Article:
“Only poetry or madness can do justice to noise”, is attributed to H.P. Lovecraft, son of Providence, Rhode Island. The city built on seven hills with the most active LGBT community in the northeast of the US, and the home of the Downtown Boys.
Why do I speak of poetry or madness? Because contemporary society is experiencing one of the most severe moments in its history, and it is only the poets, the owners of words and music, who are capable of doing justice and giving voice to so much noise.
What Cheer?, the official greeting of Providence, take us back to 2011 when Victoria Ruiz and Joey La Neve DeFrancesco met in the fight and decided to make it music. Eight years later, they are back in Spain. Their last visit was in 2016 as part of the Primavera Sound festival.
This time they will introduce the songs from their latest album, Cost of Living (Sub Pop Records, 2017). As a prelude to his concert in Barcelona, I had the opportunity to talk with the group. What follows is a review of the primary edges that make up the conscience of this musical project.
From Full Communism to Cost of Living. The musical path of the band (and the titles of your albums), seem to tell the story of the current society: revolution, the neo-liberal agenda, late capitalism. Do you think there is something else that needs to be said?
DeFrancesco: Both albums were written throughout a couple of years, and they were built together in various ways. It’s not that we set up a platform and then we try to write songs about it. We write about what happens in our lives and the world at that moment. I imagine that we will continue writing about similar situations. I suppose so, which results in telling the story of contemporary society. I think it’s something that most bands are doing. Be aware of or not of it.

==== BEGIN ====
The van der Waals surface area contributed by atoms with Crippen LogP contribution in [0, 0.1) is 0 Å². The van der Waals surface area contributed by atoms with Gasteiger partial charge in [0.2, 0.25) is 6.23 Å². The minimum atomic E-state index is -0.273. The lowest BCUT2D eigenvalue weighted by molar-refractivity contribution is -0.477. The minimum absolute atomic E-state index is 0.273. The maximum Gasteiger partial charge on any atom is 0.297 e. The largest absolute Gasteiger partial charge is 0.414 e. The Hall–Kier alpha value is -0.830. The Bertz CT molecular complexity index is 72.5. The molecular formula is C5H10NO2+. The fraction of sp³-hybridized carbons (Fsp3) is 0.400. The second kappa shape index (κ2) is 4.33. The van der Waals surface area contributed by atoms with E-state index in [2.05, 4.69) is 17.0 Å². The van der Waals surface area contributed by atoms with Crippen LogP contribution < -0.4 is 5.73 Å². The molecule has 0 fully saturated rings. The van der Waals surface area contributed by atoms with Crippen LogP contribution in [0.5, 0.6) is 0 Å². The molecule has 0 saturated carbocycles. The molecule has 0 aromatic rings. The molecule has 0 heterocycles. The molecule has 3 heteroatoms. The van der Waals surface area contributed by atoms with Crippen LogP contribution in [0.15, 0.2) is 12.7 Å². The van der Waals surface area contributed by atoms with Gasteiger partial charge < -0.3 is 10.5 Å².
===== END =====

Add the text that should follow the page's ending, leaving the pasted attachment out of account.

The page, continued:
For Cost of Living, you worked with Guy Picciotto (Fugazi) as a producer, and he imprinted his stamp on the sound of the album. How was the interaction and exchange between musicians?
DeGeorge: It was great to work with Guy Picciotto. He understood our vision and helped bring our best performances to light. For example, he insisted that I keep my saxophone solos in the live shows. He did a great job selecting and polishing vocal shots. I think it helped us to get a loud sound. Besides, every morning we put at full speed to prepare for the recording of the day.
How is the relationship with Sub Pop? Do you feel that you have had to compromise part of what you are to meet the expectations of the label?
DeFrancesco: Sub Pop has helped us to do what we wanted to do musically and artistically, as well as to help us obtain a little more resources to achieve it. We all work in other areas, and I think we have zero dollars in the band’s bank account at the moment. Despite being a struggle, music and cultural work exist within a capitalist system. As a band, the label has helped us although there are other severe obstacles to real sustainability and freedom in this industry.